Closing costs

What are closing costs?

Closing costs are the fees a seller and buyer pay to complete a real estate transaction. The costs paid at closing usually equal between 2 percent and 7 percent of the property’s sale price. Closing costs vary from state to state and with each real estate transaction, depending on real estate laws and the terms of the sale.

Deeper definition

On the buyer’s side, most of the closing costs relate to the mortgage. Buyers can save money on closing costs by choosing a lender carefully and negotiating the terms of the loan. For example, some lenders charge flat rates for courier services, appraisals and credit reports. Buyers can negotiate with lenders, ask for receipts, and pay only the actual price. Other negotiable fees include administrative and document-preparation fees the lender charges for processing loan paperwork, and a fee for wiring money from the lender to the title company.

Sellers can save money on closing costs by choosing a real estate attorney or title company that offers the best terms. Like lenders, title companies may charge flat rates for services. Sellers can negotiate fees for a title search, title examination and couriers.

Examples of closing costs: The seller

The seller’s closing costs cover the seller’s obligation for the sale and transfer of property. These costs traditionally equal between 1 percent and 3 percent of a home’s sale price and include:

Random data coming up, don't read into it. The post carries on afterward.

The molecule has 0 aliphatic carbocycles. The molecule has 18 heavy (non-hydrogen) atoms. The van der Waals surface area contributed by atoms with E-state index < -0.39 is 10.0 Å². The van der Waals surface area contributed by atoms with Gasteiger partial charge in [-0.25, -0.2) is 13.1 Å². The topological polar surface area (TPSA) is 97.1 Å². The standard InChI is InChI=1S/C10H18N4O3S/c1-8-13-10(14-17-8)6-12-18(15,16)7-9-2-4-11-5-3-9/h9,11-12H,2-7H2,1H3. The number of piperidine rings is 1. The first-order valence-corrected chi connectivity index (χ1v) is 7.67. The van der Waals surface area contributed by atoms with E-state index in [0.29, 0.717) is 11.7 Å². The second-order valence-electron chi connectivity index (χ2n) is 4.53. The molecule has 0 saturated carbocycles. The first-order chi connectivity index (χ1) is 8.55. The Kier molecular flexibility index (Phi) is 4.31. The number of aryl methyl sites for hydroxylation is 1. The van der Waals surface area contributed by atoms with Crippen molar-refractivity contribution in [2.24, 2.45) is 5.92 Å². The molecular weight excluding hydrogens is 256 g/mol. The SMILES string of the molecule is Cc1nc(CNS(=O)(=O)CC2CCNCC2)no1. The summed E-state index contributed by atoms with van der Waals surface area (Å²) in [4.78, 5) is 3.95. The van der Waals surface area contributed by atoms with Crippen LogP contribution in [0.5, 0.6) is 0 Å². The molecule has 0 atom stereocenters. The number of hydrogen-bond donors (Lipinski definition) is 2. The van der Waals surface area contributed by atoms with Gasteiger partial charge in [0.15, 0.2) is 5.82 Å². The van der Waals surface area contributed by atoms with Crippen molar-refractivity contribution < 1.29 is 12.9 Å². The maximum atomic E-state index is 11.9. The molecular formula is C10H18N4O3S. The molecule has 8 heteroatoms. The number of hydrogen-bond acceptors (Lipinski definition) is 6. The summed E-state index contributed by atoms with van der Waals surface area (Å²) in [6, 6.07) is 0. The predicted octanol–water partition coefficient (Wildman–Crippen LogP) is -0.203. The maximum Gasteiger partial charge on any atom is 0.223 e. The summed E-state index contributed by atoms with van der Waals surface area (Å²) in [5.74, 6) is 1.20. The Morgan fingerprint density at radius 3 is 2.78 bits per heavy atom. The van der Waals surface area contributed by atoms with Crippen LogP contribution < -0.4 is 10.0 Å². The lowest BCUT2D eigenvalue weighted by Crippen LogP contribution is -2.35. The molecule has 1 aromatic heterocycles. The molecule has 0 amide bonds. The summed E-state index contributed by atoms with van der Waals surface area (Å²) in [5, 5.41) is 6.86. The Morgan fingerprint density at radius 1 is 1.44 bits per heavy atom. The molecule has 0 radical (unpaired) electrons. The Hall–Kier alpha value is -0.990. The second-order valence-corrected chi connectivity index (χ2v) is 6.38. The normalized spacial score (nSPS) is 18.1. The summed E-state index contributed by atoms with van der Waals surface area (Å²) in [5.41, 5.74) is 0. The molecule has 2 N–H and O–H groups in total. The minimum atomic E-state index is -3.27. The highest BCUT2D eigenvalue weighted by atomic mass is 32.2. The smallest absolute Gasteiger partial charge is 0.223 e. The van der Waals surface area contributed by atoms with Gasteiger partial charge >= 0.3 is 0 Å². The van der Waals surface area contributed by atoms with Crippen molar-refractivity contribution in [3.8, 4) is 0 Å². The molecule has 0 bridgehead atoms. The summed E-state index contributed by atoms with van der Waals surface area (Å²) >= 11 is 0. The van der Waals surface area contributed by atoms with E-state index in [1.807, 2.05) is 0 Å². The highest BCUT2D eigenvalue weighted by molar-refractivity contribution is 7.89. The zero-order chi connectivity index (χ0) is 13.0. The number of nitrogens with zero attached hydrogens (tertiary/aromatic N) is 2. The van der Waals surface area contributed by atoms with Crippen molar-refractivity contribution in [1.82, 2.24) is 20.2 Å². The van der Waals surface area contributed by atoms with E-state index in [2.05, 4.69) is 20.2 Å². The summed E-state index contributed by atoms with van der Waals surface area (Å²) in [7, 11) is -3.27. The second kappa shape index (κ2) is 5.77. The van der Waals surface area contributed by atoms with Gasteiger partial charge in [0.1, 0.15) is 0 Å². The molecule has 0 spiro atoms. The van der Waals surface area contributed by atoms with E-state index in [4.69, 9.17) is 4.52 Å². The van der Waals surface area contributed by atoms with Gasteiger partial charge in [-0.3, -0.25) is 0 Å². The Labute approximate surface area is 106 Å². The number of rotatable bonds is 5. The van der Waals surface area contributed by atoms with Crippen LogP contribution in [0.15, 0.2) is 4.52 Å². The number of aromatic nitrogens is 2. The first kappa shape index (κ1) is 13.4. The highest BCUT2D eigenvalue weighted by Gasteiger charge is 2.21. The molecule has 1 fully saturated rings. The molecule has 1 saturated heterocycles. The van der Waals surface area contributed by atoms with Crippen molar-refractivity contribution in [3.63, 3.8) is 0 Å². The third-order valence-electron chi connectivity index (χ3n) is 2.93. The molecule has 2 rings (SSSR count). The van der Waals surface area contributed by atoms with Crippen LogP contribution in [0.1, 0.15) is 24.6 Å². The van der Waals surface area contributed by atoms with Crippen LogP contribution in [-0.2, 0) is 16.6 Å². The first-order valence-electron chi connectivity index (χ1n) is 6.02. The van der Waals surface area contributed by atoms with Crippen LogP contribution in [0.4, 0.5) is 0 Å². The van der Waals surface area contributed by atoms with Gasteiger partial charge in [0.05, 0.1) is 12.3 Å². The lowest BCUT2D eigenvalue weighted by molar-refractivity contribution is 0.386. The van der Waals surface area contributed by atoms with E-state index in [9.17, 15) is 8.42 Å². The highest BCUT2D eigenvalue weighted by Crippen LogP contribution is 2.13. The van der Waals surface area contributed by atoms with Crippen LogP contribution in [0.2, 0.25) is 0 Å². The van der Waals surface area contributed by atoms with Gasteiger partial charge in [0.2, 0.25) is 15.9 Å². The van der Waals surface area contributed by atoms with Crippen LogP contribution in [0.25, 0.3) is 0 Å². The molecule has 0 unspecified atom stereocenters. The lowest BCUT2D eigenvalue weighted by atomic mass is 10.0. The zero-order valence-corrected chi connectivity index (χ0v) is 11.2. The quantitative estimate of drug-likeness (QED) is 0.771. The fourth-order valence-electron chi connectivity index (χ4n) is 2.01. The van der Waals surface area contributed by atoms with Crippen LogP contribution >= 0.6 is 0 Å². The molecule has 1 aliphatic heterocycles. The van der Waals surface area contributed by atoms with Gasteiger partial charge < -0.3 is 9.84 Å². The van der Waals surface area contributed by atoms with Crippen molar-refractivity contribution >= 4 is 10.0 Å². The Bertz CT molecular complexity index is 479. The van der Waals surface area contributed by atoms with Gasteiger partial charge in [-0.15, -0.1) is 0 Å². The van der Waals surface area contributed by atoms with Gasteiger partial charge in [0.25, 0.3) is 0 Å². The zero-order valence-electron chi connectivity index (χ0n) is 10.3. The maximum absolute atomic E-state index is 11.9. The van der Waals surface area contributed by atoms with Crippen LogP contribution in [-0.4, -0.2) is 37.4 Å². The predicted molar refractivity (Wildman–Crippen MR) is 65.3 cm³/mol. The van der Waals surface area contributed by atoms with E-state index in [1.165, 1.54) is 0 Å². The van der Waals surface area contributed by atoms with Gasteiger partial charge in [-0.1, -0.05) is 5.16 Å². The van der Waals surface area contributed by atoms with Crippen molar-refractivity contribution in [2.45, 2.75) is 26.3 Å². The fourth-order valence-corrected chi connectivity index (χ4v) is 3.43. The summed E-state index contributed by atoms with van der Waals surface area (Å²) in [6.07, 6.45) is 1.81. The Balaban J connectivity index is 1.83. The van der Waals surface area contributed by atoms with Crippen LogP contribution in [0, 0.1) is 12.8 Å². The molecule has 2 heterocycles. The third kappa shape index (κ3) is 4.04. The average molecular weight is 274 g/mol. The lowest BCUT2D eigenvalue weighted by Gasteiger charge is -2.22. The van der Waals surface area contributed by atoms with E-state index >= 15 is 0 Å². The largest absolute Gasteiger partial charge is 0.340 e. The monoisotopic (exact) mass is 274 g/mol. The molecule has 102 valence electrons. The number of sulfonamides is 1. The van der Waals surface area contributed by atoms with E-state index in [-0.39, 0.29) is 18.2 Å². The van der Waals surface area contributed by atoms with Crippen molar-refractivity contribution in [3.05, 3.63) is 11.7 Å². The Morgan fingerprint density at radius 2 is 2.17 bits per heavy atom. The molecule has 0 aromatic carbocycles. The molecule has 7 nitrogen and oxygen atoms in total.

• Taxes on the sale of the home.
  • Title transfer fee, a closing fee paid to the title company.
  • Fees for the seller’s real estate attorney.
  • The real estate commission. This is not always lumped in with other closing costs.

Examples of closing costs: The buyer

In most real estate transactions, buyers pay a greater percentage of closing costs than sellers, especially if using a mortgage to buy the property. On average, the buyer’s closing costs equal 3 percent to 4 percent of the purchase price. The buyer’s closing costs can include the following:

  • Appraisal fee to verify the value of the home.
  • Home inspection fee for the company that checks for problems like a cracked foundation, leaky roof or faulty plumbing.
  • Title search fee to verify that the property has a clean title history without liens from creditors.
  • Survey costs to determine the boundaries of the property.

Buyers with mortgages pay additional closing costs. These include:

  • A loan origination fee for processing loan paperwork.
  • A fee for checking the buyer’s credit report.
  • An underwriting fee to determine creditworthiness.
  • Taxes on the mortgage.

Some lenders require additional fees for items like a pest inspection, private mortgage insurance, flood certification, hazard insurance and prepaid interest.

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